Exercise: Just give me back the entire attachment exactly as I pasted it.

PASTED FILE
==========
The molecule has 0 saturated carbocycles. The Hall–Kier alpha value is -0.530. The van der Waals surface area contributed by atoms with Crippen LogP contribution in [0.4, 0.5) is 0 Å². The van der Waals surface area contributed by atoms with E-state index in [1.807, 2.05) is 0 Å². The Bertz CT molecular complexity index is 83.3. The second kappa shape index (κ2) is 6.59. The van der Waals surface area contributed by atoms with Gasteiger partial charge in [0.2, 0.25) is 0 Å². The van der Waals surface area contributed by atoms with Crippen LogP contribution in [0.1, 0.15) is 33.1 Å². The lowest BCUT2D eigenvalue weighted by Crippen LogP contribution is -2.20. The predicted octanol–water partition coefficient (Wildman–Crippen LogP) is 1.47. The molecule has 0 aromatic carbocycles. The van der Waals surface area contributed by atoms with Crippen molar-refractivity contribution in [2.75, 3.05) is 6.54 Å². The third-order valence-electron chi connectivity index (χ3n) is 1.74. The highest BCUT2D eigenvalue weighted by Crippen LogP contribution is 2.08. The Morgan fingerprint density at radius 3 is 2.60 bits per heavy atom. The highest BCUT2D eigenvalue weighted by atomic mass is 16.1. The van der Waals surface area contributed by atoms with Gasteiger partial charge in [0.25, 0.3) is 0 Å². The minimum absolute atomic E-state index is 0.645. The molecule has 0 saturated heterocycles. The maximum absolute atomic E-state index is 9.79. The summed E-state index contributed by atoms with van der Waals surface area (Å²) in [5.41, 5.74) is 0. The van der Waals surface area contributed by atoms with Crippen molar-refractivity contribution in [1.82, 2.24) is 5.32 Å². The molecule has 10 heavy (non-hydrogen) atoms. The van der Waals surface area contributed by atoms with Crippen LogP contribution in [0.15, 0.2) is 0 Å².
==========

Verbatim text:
The molecule has 0 saturated carbocycles. The Hall–Kier alpha value is -0.530. The van der Waals surface area contributed by atoms with Crippen LogP contribution in [0.4, 0.5) is 0 Å². The van der Waals surface area contributed by atoms with E-state index in [1.807, 2.05) is 0 Å². The Bertz CT molecular complexity index is 83.3. The second kappa shape index (κ2) is 6.59. The van der Waals surface area contributed by atoms with Gasteiger partial charge in [0.2, 0.25) is 0 Å². The van der Waals surface area contributed by atoms with Crippen LogP contribution in [0.1, 0.15) is 33.1 Å². The lowest BCUT2D eigenvalue weighted by Crippen LogP contribution is -2.20. The predicted octanol–water partition coefficient (Wildman–Crippen LogP) is 1.47. The molecule has 0 aromatic carbocycles. The van der Waals surface area contributed by atoms with Crippen molar-refractivity contribution in [2.75, 3.05) is 6.54 Å². The third-order valence-electron chi connectivity index (χ3n) is 1.74. The highest BCUT2D eigenvalue weighted by Crippen LogP contribution is 2.08. The Morgan fingerprint density at radius 3 is 2.60 bits per heavy atom. The highest BCUT2D eigenvalue weighted by atomic mass is 16.1. The van der Waals surface area contributed by atoms with Gasteiger partial charge in [0.25, 0.3) is 0 Å². The minimum absolute atomic E-state index is 0.645. The molecule has 0 saturated heterocycles. The maximum absolute atomic E-state index is 9.79. The summed E-state index contributed by atoms with van der Waals surface area (Å²) in [5.41, 5.74) is 0. The van der Waals surface area contributed by atoms with Crippen molar-refractivity contribution in [1.82, 2.24) is 5.32 Å². The molecule has 10 heavy (non-hydrogen) atoms. The van der Waals surface area contributed by atoms with Crippen LogP contribution in [0.15, 0.2) is 0 Å².